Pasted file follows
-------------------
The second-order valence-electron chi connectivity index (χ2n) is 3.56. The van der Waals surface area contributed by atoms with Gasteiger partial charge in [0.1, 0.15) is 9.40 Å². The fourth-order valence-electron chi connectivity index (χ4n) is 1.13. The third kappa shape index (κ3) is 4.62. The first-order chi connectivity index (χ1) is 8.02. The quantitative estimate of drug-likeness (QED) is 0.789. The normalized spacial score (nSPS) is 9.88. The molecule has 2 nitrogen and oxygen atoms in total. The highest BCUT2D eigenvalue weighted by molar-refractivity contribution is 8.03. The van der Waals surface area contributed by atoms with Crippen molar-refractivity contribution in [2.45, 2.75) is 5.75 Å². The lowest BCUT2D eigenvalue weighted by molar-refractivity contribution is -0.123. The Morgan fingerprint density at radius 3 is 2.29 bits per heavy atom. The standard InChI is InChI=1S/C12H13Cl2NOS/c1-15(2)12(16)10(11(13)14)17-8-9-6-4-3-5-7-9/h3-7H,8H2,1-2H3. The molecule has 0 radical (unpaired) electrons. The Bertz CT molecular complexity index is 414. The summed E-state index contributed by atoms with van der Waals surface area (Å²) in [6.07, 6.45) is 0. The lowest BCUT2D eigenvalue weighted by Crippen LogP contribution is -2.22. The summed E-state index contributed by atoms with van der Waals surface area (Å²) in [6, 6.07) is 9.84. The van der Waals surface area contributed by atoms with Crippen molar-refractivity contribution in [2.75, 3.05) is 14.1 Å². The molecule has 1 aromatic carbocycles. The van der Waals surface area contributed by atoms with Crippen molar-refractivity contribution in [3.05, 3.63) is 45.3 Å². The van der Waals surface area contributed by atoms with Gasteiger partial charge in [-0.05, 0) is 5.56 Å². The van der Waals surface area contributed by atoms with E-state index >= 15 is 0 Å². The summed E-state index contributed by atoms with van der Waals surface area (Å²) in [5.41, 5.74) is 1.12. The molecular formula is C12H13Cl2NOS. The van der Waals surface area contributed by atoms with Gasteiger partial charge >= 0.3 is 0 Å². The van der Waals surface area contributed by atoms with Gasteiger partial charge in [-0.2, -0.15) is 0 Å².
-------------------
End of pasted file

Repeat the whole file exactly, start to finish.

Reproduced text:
The second-order valence-electron chi connectivity index (χ2n) is 3.56. The van der Waals surface area contributed by atoms with Gasteiger partial charge in [0.1, 0.15) is 9.40 Å². The fourth-order valence-electron chi connectivity index (χ4n) is 1.13. The third kappa shape index (κ3) is 4.62. The first-order chi connectivity index (χ1) is 8.02. The quantitative estimate of drug-likeness (QED) is 0.789. The normalized spacial score (nSPS) is 9.88. The molecule has 2 nitrogen and oxygen atoms in total. The highest BCUT2D eigenvalue weighted by molar-refractivity contribution is 8.03. The van der Waals surface area contributed by atoms with Crippen molar-refractivity contribution in [2.45, 2.75) is 5.75 Å². The lowest BCUT2D eigenvalue weighted by molar-refractivity contribution is -0.123. The Morgan fingerprint density at radius 3 is 2.29 bits per heavy atom. The standard InChI is InChI=1S/C12H13Cl2NOS/c1-15(2)12(16)10(11(13)14)17-8-9-6-4-3-5-7-9/h3-7H,8H2,1-2H3. The molecule has 0 radical (unpaired) electrons. The Bertz CT molecular complexity index is 414. The summed E-state index contributed by atoms with van der Waals surface area (Å²) in [6.07, 6.45) is 0. The lowest BCUT2D eigenvalue weighted by Crippen LogP contribution is -2.22. The summed E-state index contributed by atoms with van der Waals surface area (Å²) in [6, 6.07) is 9.84. The van der Waals surface area contributed by atoms with Crippen molar-refractivity contribution in [2.75, 3.05) is 14.1 Å². The molecule has 1 aromatic carbocycles. The van der Waals surface area contributed by atoms with Crippen molar-refractivity contribution in [3.05, 3.63) is 45.3 Å². The van der Waals surface area contributed by atoms with Gasteiger partial charge in [-0.05, 0) is 5.56 Å². The van der Waals surface area contributed by atoms with E-state index >= 15 is 0 Å². The summed E-state index contributed by atoms with van der Waals surface area (Å²) in [5.41, 5.74) is 1.12. The molecular formula is C12H13Cl2NOS. The van der Waals surface area contributed by atoms with Gasteiger partial charge >= 0.3 is 0 Å². The van der Waals surface area contributed by atoms with Gasteiger partial charge in [-0.2, -0.15) is 0 Å².